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Like Francis Ford Coppola’s The Godfather and The Beatles’ Abbey Road, Gass’ Atlas of Macular Diseases is a classic.

As classics, each is considered among the best-known examples of the respective genre. Classics are rare, so when I was offered the chance to review the most recent edition of Gass’ classic, I gladly accepted. Now that I have it in my possession, I can barely put it down.

The Fifth Edition Gass’ Atlas of Macular Diseases (Elsevier Saunders) is a two-volume, 1300-page tome that is loaded with high-quality photographs collected over many decades. Updated by Dr Anita Agarwal and her co-author Dr Arun D Singh, the atlas is 50 per cent images and 50 per cent supporting text.

It is both a pleasure to read and, due to its clinical classification system, a useful reference text. For example, chapter titles such as “Folds of the Choroid & Retina” allow the reader to refer to a single chapter when faced with a diagnostic challenge.

The foreword notes that the hallmark of the teaching style of John Donald MacIntyre Gass was his “simple yet detailed description of clinical observations”. This style has been preserved in the current edition of the atlas, making it accessible to those well-versed in retinal disease as well as those whose primary interests lie elsewhere in ophthalmology.

The scope of the atlas is remarkable, covering everything from diseases seen in daily practice to those we’ve never heard of, like Bothnia dystrophy and Leigh syndrome.

Gass’ Atlas is most appropriate for highly ambitious residents, retina fellows and specialists, and general ophthalmologists who are looking for an excellent reference book with a proud lineage and impeccable reputation.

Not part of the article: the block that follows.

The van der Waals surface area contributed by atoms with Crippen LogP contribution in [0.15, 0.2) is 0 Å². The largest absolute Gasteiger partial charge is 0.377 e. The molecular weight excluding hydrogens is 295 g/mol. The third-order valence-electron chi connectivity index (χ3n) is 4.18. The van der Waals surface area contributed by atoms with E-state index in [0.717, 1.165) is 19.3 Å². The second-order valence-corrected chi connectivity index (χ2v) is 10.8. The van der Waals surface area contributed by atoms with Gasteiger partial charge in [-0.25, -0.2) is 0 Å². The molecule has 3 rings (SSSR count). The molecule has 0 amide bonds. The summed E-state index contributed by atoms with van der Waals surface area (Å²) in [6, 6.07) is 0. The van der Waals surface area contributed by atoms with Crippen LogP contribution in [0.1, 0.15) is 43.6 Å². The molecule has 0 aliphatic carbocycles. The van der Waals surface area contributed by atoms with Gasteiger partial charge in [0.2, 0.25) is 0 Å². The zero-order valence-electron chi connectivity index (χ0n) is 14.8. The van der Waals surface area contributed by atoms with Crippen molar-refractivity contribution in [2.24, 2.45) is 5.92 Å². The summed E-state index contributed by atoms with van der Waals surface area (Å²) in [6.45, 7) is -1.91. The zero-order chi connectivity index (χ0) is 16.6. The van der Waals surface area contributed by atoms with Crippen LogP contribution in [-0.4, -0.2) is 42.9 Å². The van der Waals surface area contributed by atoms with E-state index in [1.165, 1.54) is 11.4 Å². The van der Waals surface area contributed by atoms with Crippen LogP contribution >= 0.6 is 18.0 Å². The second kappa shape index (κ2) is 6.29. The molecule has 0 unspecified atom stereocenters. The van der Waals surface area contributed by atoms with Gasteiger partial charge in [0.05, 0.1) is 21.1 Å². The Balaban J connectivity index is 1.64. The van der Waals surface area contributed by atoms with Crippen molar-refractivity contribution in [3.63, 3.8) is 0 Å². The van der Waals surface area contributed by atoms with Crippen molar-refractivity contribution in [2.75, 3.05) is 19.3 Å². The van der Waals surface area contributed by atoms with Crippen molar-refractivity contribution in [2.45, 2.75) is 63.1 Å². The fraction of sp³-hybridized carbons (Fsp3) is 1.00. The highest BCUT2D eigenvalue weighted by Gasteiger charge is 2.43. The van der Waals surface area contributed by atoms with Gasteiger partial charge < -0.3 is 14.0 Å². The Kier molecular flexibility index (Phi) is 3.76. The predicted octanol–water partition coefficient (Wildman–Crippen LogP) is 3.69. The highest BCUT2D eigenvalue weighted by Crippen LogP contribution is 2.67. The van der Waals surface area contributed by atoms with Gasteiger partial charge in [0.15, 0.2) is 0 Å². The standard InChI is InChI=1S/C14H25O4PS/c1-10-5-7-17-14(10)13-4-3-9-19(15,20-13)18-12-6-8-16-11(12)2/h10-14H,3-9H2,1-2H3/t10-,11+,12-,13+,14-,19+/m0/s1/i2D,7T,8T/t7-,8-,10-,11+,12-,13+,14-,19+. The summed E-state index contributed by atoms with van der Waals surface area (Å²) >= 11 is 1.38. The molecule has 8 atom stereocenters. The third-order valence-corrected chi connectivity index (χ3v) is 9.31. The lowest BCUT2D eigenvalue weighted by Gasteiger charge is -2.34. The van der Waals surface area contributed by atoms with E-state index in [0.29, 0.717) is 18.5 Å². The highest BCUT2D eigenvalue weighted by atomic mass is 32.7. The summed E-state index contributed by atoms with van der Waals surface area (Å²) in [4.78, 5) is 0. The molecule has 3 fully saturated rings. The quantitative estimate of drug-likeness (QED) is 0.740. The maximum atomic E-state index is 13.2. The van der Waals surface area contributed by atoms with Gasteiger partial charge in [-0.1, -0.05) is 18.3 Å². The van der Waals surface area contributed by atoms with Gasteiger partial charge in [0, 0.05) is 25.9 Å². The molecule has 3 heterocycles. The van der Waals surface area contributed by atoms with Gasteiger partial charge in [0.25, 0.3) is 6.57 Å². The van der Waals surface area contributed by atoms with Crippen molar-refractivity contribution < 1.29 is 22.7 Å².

As a senior resident, I will soon be performing cataract surgery independently, without the comfortable assurance of an experienced staff surgeon at my side. It is thus with great interest that I have been reading the Slit Lamp Biomicroscopy Atlas for Assessment in Cataract Surgery (Jaypee), by Dr Navneet Toshniwal.

Organised by clinical situation, such as “Diabetic Cataract”, “Traumatic Cataract”, “Cataract with Corneal Opacity + Hazy Cornea”, and “Cataract with Iris Coloboma”, the “Advice” sections are most interesting and often ring true.

Discussing various types of extremely hard cataracts, the advice is: “One can consider performing phaco surgery in this case, but real expertise is needed. Remain very open-minded to the necessity of conversion to ECCE during surgery.”

This 200-page atlas seems best suited as a quick reference guide for any ophthalmologist (in training) who is planning on performing challenging cataract surgery cases.

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